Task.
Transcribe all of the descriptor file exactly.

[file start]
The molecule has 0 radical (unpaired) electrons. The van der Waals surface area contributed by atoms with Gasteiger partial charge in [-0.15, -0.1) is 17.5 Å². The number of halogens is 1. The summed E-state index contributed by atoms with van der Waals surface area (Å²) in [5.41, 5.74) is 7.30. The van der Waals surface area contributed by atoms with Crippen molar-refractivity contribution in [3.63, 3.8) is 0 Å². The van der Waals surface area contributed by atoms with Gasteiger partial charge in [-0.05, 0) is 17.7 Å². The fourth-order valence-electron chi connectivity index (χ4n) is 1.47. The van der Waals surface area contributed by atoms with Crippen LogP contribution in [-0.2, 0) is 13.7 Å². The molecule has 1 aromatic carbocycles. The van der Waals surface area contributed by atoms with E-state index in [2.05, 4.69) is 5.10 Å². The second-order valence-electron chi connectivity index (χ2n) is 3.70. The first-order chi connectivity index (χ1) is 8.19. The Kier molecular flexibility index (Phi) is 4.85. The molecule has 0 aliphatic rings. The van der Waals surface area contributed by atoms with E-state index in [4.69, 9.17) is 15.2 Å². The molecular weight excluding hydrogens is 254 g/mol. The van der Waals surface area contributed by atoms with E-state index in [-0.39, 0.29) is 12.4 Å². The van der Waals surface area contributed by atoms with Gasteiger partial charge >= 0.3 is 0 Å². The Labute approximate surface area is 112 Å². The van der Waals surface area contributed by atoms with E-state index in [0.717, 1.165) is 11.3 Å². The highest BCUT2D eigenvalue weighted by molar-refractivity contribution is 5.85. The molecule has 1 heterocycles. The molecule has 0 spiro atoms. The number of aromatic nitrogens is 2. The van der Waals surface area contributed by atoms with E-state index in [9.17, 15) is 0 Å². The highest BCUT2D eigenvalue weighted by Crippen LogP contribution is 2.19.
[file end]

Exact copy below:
The molecule has 0 radical (unpaired) electrons. The van der Waals surface area contributed by atoms with Gasteiger partial charge in [-0.15, -0.1) is 17.5 Å². The number of halogens is 1. The summed E-state index contributed by atoms with van der Waals surface area (Å²) in [5.41, 5.74) is 7.30. The van der Waals surface area contributed by atoms with Crippen molar-refractivity contribution in [3.63, 3.8) is 0 Å². The van der Waals surface area contributed by atoms with Gasteiger partial charge in [-0.05, 0) is 17.7 Å². The fourth-order valence-electron chi connectivity index (χ4n) is 1.47. The van der Waals surface area contributed by atoms with Crippen LogP contribution in [-0.2, 0) is 13.7 Å². The molecule has 1 aromatic carbocycles. The van der Waals surface area contributed by atoms with E-state index in [2.05, 4.69) is 5.10 Å². The second-order valence-electron chi connectivity index (χ2n) is 3.70. The first-order chi connectivity index (χ1) is 8.19. The Kier molecular flexibility index (Phi) is 4.85. The molecule has 0 aliphatic rings. The van der Waals surface area contributed by atoms with E-state index in [4.69, 9.17) is 15.2 Å². The molecular weight excluding hydrogens is 254 g/mol. The van der Waals surface area contributed by atoms with E-state index in [-0.39, 0.29) is 12.4 Å². The van der Waals surface area contributed by atoms with Gasteiger partial charge >= 0.3 is 0 Å². The Labute approximate surface area is 112 Å². The van der Waals surface area contributed by atoms with E-state index in [0.717, 1.165) is 11.3 Å². The highest BCUT2D eigenvalue weighted by molar-refractivity contribution is 5.85. The molecule has 1 heterocycles. The molecule has 0 spiro atoms. The number of aromatic nitrogens is 2. The van der Waals surface area contributed by atoms with E-state index in [9.17, 15) is 0 Å². The highest BCUT2D eigenvalue weighted by Crippen LogP contribution is 2.19.